• Cyril McAree

‘Tale Of Two Brexit Impacts’ As Tourism Sector Sentiment Drops


Top-line data from the latest Fáilte Ireland Tourism Barometer, a survey of tourism businesses around the country, shows that overall industry confidence - while still up - has begun to soften.

Overall, industry sentiment is positive regarding this year’s performance. However, a sense of caution is emerging, with almost a third of accommodation providers maintaining the status quo in 2017 and 15% expressing negative sentiment. Observing the trend, confidence is at its lowest levels in four years.

When tourism enterprises are surveyed about performance across markets, Northern Ireland and Britain clearly stand out as areas of concern. Half of the paid serviced accommodation providers surveyed are reporting British business down and two in five have experienced a drop in Northern Irish tourists. The proportion of those businesses impacted rises in northern counties - Cavan, Donegal, Leitrim, Longford, Louth, Mayo, Monaghan and Sligo – which are most exposed to those markets.

This exposure is further underscored by the fact that almost 70% of enterprises in northern counties say they have been affected by the weakness of sterling and six in ten mention it as a concern (as opposed to 44% and 38% respectively for the rest of the county).Thankfully, this year, the impact of Brexit nationally has been compensated by other markets with 62% of businesses reporting America up as well as strong performances from the German and Domestic markets.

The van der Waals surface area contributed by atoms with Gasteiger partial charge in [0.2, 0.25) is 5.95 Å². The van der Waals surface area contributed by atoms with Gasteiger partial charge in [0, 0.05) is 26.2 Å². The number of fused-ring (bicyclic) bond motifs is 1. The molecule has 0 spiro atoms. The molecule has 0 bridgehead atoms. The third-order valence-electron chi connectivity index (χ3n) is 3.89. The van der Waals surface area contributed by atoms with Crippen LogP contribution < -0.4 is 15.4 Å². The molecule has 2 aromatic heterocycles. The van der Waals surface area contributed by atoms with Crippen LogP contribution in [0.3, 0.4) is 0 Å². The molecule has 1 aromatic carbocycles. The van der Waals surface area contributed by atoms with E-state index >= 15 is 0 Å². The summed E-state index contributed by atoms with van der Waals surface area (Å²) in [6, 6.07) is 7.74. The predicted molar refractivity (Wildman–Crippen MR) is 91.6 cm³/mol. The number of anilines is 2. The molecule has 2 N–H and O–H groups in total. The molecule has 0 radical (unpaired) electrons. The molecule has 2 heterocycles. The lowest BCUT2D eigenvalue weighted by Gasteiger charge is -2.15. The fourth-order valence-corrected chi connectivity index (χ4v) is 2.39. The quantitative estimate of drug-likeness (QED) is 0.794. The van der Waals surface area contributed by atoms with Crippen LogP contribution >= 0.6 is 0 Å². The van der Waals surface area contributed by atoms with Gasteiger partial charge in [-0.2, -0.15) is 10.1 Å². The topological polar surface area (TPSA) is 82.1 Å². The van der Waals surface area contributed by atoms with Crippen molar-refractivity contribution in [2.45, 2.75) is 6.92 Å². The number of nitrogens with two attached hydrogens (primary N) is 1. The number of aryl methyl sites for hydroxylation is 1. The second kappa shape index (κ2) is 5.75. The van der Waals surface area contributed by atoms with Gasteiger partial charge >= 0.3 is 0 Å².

Some slides showing the top-level data – showing business sentiment, market performance and regional variations - can be accessed here.

Commenting today on the top-line data from the Barometer study, Fáilte Ireland CEO Paul Kelly emphasised:

“This top-line data reflects a tale of two Brexit impacts – with Dublin continuing to thrive but with business confidence weakening as you move further west. Clearly, observing the responses to the survey, those tourism businesses are keenly exposed to a weakening of the British and Northern Irish markets.

“Brexit is having an impact. On the basis of the most recent CSO data, we revised upwards our estimate of the impact Brexit is having on the sector. We now estimate that, by the end of this year, Brexit will have deprived us of 345,000 UK tourists - representing €100m in revenue and an estimated 2,900 tourism jobs. While on a national level this loss is being compensated by strong performances in the American and other markets, for those regions that are heavily reliant on British and Northern Irish tourists this offers little consolation and Brexit is already making a real impact.”

Fáilte Ireland surveyed a representative sample of over 500 tourism businesses across a wide variety of types (accommodation, attractions, restaurants, etc) and throughout the country. The full comprehensive Tourism Barometer will be published in the coming weeks.

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